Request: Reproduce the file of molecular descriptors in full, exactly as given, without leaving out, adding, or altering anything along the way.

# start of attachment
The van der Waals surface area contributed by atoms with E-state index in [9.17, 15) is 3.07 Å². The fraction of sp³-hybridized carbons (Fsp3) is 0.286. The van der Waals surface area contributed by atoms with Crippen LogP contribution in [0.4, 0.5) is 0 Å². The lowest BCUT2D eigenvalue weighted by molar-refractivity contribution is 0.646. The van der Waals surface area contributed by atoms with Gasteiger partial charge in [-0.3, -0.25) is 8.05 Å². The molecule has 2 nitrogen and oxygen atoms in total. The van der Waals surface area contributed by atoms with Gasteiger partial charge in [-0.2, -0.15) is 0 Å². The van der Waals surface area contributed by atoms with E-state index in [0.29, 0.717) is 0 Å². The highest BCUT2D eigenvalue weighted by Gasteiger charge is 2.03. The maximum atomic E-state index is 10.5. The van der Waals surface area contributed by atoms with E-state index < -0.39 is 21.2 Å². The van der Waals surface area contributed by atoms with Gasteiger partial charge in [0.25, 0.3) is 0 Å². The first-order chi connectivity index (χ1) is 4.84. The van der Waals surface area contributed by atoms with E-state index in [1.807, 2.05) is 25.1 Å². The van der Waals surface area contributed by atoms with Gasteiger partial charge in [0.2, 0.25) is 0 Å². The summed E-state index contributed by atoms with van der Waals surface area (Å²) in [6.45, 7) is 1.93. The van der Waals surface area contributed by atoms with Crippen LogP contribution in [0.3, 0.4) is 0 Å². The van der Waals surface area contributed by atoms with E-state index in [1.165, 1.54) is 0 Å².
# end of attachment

The van der Waals surface area contributed by atoms with E-state index in [9.17, 15) is 3.07 Å². The fraction of sp³-hybridized carbons (Fsp3) is 0.286. The van der Waals surface area contributed by atoms with Crippen LogP contribution in [0.4, 0.5) is 0 Å². The lowest BCUT2D eigenvalue weighted by molar-refractivity contribution is 0.646. The van der Waals surface area contributed by atoms with Gasteiger partial charge in [-0.3, -0.25) is 8.05 Å². The molecule has 2 nitrogen and oxygen atoms in total. The van der Waals surface area contributed by atoms with Gasteiger partial charge in [-0.2, -0.15) is 0 Å². The van der Waals surface area contributed by atoms with E-state index in [0.29, 0.717) is 0 Å². The highest BCUT2D eigenvalue weighted by Gasteiger charge is 2.03. The maximum atomic E-state index is 10.5. The van der Waals surface area contributed by atoms with E-state index < -0.39 is 21.2 Å². The van der Waals surface area contributed by atoms with Gasteiger partial charge in [0.25, 0.3) is 0 Å². The first-order chi connectivity index (χ1) is 4.84. The van der Waals surface area contributed by atoms with E-state index in [1.807, 2.05) is 25.1 Å². The van der Waals surface area contributed by atoms with Gasteiger partial charge in [0.2, 0.25) is 0 Å². The summed E-state index contributed by atoms with van der Waals surface area (Å²) in [6.45, 7) is 1.93. The van der Waals surface area contributed by atoms with Crippen LogP contribution in [0.3, 0.4) is 0 Å². The van der Waals surface area contributed by atoms with E-state index in [1.165, 1.54) is 0 Å².